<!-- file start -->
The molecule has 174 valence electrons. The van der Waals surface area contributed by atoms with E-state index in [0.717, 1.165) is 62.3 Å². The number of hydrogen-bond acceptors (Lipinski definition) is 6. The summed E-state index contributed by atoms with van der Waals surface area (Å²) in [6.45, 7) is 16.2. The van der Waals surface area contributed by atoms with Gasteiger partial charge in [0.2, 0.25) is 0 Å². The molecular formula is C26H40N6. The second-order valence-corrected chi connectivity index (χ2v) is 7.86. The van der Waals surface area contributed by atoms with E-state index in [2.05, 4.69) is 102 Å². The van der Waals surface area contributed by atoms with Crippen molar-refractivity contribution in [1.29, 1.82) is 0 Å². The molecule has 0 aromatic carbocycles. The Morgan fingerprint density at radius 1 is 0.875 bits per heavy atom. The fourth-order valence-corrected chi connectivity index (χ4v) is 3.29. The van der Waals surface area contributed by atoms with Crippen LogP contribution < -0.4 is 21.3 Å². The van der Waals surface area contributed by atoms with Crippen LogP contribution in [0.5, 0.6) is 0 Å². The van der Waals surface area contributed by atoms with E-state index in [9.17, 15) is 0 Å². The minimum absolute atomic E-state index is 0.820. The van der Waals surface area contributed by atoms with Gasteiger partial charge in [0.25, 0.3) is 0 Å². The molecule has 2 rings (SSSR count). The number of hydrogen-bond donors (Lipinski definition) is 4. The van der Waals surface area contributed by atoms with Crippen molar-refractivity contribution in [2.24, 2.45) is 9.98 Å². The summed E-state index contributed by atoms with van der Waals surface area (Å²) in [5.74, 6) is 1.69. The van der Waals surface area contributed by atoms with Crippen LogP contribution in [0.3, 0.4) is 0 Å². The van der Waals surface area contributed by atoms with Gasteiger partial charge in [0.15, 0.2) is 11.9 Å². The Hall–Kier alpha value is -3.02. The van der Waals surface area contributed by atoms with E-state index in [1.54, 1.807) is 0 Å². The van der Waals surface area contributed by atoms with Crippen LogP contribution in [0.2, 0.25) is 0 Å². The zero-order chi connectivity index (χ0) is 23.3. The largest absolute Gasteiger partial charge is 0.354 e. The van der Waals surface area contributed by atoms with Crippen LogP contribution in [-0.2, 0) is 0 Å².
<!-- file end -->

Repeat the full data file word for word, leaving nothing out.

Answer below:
The molecule has 174 valence electrons. The van der Waals surface area contributed by atoms with E-state index in [0.717, 1.165) is 62.3 Å². The number of hydrogen-bond acceptors (Lipinski definition) is 6. The summed E-state index contributed by atoms with van der Waals surface area (Å²) in [6.45, 7) is 16.2. The van der Waals surface area contributed by atoms with Gasteiger partial charge in [0.2, 0.25) is 0 Å². The molecular formula is C26H40N6. The second-order valence-corrected chi connectivity index (χ2v) is 7.86. The van der Waals surface area contributed by atoms with E-state index in [2.05, 4.69) is 102 Å². The van der Waals surface area contributed by atoms with Crippen molar-refractivity contribution in [1.29, 1.82) is 0 Å². The molecule has 0 aromatic carbocycles. The Morgan fingerprint density at radius 1 is 0.875 bits per heavy atom. The fourth-order valence-corrected chi connectivity index (χ4v) is 3.29. The van der Waals surface area contributed by atoms with Crippen LogP contribution < -0.4 is 21.3 Å². The van der Waals surface area contributed by atoms with Crippen LogP contribution in [0.5, 0.6) is 0 Å². The van der Waals surface area contributed by atoms with E-state index in [9.17, 15) is 0 Å². The minimum absolute atomic E-state index is 0.820. The van der Waals surface area contributed by atoms with Gasteiger partial charge in [0.25, 0.3) is 0 Å². The molecule has 2 rings (SSSR count). The number of hydrogen-bond donors (Lipinski definition) is 4. The van der Waals surface area contributed by atoms with Crippen molar-refractivity contribution in [2.24, 2.45) is 9.98 Å². The summed E-state index contributed by atoms with van der Waals surface area (Å²) in [5.74, 6) is 1.69. The van der Waals surface area contributed by atoms with Crippen LogP contribution in [0.3, 0.4) is 0 Å². The van der Waals surface area contributed by atoms with Gasteiger partial charge in [0.15, 0.2) is 11.9 Å². The Hall–Kier alpha value is -3.02. The van der Waals surface area contributed by atoms with E-state index in [1.54, 1.807) is 0 Å². The van der Waals surface area contributed by atoms with Crippen LogP contribution in [0.2, 0.25) is 0 Å². The zero-order chi connectivity index (χ0) is 23.3. The largest absolute Gasteiger partial charge is 0.354 e. The van der Waals surface area contributed by atoms with Crippen LogP contribution in [-0.2, 0) is 0 Å².